Writer’s Block And The New Writer: What My 11-Year-Old Daughter Learned At Authorcon 2

Writing, like any other skill or talent, can be a family affair: The Bronte sisters; David & Amy Sedaris; hell, the majority of Stephen King’s family (his wife Tabitha, his sons Owen and Joe).  

I write about slashers and people being transformed into carnivorous lakes. My daughter, about to turn 12 and referred to as The Bug in all public forums, seems to be following in my footsteps—she’s in the middle of writing about attacking zombie pickles and a variation of Grimm’s Fairy Tales.  

But: she’s stuck. She doesn’t know where to take the story next. Being the kind and considerate father I am, I take her to Authorcon 2 so she can, in her words, “ask [my] writer friends” about how to solve writer’s block.  

This is happening for two reasons: one, most clearly, it’s been four years since I attended any horror convention. I missed seeing my folks.  

Two...I’m a bit agnostic on the whole writer’s block thing. It’s considered 101-level discourse, and writer’s block either exists or it’s entirely bogus depending on who you’re talking to. Regardless, it’s never happened to me (he says, knocking on wood), but it’s stressing my kid out. What’s a parent to do?  

Authorcon 2, a spin-off of the Scares That Care conventions, showcases writers and a few artists. Their tables spill out of the ballroom of the DoubleTree Hotel in Williamsburg, Virginia, and into the main concourse. It’s well ventilated but hot, and free ice water is placed strategically. 

The Bug and I down cup after cup as we prowl the aisles—her looking for free stickers and getting over an initial bout of shyness, me looking for folks I know. She buys a witch’s cauldron mug for her morning chocolate milk, and, later, a piece from artist Lynne Hansen.        

"The fact that you have writer’s block...means that you’re at the point with your writing where you want it to be the best it can be, and so putting out something that just kind of works is not good enough for you.”

When she grows comfortable with the crowd and what she wants to do, The Bug talks to Adam Cesare, author of the YA slashers Clown In The Cornfield and Clown In the Cornfield II: Friendo Lives, first.  

He listens to her question—“How do you deal with writer’s block?”—and considers it seriously while wearing a Killer Klowns From Outer Space tee.  

“I don’t necessarily believe in writer’s block,” Cesare says finally. “I believe that sometimes I have a tougher time getting myself to do work. So what I do is I just...write, and it doesn’t matter if it’s good or not....I just write, and something happens between my brain and my hands where I’m getting in the groove...and, before you know it, I’m writing the good stuff.”

Jonathan Janz, author of The Sorrows and Children In the Dark as well as being an English/writing teacher, has a similar take.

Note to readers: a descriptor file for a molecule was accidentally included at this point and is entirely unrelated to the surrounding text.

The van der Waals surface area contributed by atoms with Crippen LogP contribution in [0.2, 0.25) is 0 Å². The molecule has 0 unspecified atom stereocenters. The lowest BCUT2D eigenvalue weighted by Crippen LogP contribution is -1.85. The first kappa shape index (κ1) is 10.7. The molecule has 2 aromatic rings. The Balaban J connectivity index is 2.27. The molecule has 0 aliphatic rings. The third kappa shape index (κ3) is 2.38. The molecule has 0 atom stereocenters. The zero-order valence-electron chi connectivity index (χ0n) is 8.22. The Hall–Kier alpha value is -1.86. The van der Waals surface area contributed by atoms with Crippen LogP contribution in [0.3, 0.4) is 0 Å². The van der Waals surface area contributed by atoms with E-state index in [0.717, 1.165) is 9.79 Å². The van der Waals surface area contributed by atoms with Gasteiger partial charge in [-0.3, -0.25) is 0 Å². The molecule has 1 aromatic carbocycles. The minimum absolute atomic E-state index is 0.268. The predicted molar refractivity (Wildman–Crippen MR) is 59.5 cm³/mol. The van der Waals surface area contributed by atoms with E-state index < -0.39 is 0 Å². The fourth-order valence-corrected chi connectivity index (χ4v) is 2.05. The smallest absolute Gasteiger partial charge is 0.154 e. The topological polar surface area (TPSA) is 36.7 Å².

“Remember that what you write doesn’t have to be good,” Janz says. “It can be terrible, it can be awful, it can be garbage....So that’s what I would tell you to do: relax that inner critic....Put stuff down on paper or computer, and then once you have, if you’ve done something good, that’s good, and if you’ve done something bad, you’ve still grown just by writing a little bit.”

Some folks go in a different direction—literally. Laurel Hightower, author of Crossroads, Below, and Every Woman Knows This, leaves her keyboard.  

“It sounds very simplistic,” Hightower says, “but the best way that I’ve found to deal with [writer’s block] is to go for a walk...Whatever I feel stuck on, even if I’m not sure what I’m stuck on, as I’m walking and there’s nothing else going on in my head, it usually starts to come forth.”

Meanwhile, Rio Youers (Lola on Fire, The Forgotten Girl) and Tim Lebbon (The Silence, Eden), split the difference between the two camps. 

“Well, the fact that you have writer’s block,” Youers begins, “means that you’re at the point with your writing where you want it to be the best it can be, and so putting out something that just kind of works is not good enough for you.” 

“There are two ways of [handling writer’s block],” he continues. “You can take a little break from the project for a little while—maybe write something else, maybe play some video games, draw a picture, something like that. Or, you can just write anything, and it’s definitely not the final product, but just write something, get the ideas going, put it out on the page. Usually that jogs something loose.”

Lebbon chimes in, “If I’m on a project and I have few days where I can’t work on a project, it’s my mind giving me time to think about it a bit more....If you’ve got writer’s block writing a novel, for instance, go and write a short story, or write a little thing that could be an audio script.  Something just a little bit different. Take yourself away from the problem.”

We have to go, but The Bug pauses to buy a copy of Youer’s comic A Refrigerator Full of Heads, something that Youers checks with me first (I tell him The Bug watched Day of the Dead the week before, so it’s fine). 

All the writers do what new writers need—talking to them without patronizing them. Even the writers we don’t interview take The Bug and her stalled idea about zombie pickles (Lebbon muses about showing it to Paul Tremblay) seriously. This isn’t a kid just fucking around—maybe it eventually will be, but, for the moment, she’s serious, so the story’s serious.  

More, these established writers look at a new writer as an equal—something Lovecraft did for Robert Bloch, and Bloch did for Jack Ketchum, and Ketchum did for others (including me). In that sense, they act as much like a literary family as actual literary families: they treat the work as the work.

As we’re driving home, The Bug muses on what to do next for her stories. But, she says, we have to come back next year.  

Authorcon Website   

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